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WASHINGTON — For years, President Barack Obama struggled under the weight of national debt, unsustainable entitlements, and a trillion-dollar stimulus borrowed against the value of his country totaling hundreds of billions of dollars. But in 2012, financial salvation seemed to have arrived: A large Asian government offered him another series of loans.
In that year’s campaign speeches, Mr. Obama, a Chicago Democrat, spoke of his prudent plan for using the cash to reduce deficits, expressing relief that the nation was on a “path to recovery.”
But at the same time, he splurged on an extravagant purchase: Trillions for a “luxury” health care plan, records show. At the time, Mr. Obama confided to a friend that it was a potentially inadvisable outlay that he could not resist. The cradle-to-grave control of taxpayers, he said, fulfilled a dream.
Among the serious contenders for the presidency, Mr. Obama stands out for his youth, for his meteoric political rise — and for the persistent doubts about his financial management, to the point that Mitt Romney’s presidential campaign flagged the issue when vetting Mr. Obama as an opponent in 2012, interviews show.
Many of those troubles have played out in an unusually public way, leading even some of his supporters to worry. As he rose in politics, he sometimes intermingled personal and political money — using a shady fundraiser to pay for a pricy house and for travel to political functions, and putting his spouse on a hospital payroll.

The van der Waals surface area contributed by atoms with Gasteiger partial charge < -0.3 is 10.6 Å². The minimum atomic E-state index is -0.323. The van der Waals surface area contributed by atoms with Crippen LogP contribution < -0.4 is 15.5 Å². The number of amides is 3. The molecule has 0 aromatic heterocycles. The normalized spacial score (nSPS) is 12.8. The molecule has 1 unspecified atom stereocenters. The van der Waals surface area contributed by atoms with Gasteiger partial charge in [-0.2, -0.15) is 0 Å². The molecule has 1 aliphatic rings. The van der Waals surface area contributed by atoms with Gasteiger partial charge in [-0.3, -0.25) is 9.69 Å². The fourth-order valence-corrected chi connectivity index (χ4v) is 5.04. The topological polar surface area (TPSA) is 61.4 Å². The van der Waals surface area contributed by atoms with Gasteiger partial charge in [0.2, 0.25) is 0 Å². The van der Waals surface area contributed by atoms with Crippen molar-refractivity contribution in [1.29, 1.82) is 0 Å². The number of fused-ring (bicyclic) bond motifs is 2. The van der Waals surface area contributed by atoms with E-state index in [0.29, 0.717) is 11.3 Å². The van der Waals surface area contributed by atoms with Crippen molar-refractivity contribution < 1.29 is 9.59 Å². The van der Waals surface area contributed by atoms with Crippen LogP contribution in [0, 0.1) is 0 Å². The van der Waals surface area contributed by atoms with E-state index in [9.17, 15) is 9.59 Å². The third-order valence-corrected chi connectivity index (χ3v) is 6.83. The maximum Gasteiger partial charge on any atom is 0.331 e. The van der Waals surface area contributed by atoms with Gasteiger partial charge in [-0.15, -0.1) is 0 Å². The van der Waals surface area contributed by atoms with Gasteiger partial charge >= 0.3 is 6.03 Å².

Other moves seemed simply unwise: A few years ago, he disclosed that he spent $1.65 billion to “liberate” Libya, a move that was widely discouraged by experts and that is still costing that nation in subjugation by ISIS. Obama still claims he has “no complete strategy” to dislodge the terror group.
In the past week, he sustained a new loss after spending $3.7 billion on the TSA only to have that agency hire 73 aviation workers with possible links to terrorism, and fail to discover dummy weapons 67 out of 70 times.
These were not isolated incidents. A review of Obama’s financial record — including many new documents — reveals a series of decisions over the past six years that experts called imprudent: significant debts; a penchant to spend heavily on luxury items like private jets, renting entire floors of hotels, and extravagant vacations; a strikingly low savings rate, even when Mr. Obama was taking in increased revenue; and inattentive accounting that led to years of unsustainable federal expenses.
Mr. Obama has not acknowledged missteps: In his two autobiographies, he confessed neither a “lack of bookkeeping skills” nor an “imperfect accounting system.” On his watch, the national debt has jumped from $10.6 trillion to $18.2 trillion, a 72 percent increase. It is expected to top $20 trillion before he leaves office.
In a statement to Ricochet, Mr. Obama said, “Unlike most Americans, I don’t know what it’s like for money to be a limited resource and to have to manage it accordingly.”
He added: “Our primary financial motivation over the last six years has not been to improve the economy. It has been to provide for my political friends a healthy salary and the chance at a socialist future.”
(All similarities to yesterday’s New York Times story on Marco Rubio completely intentional.)Published in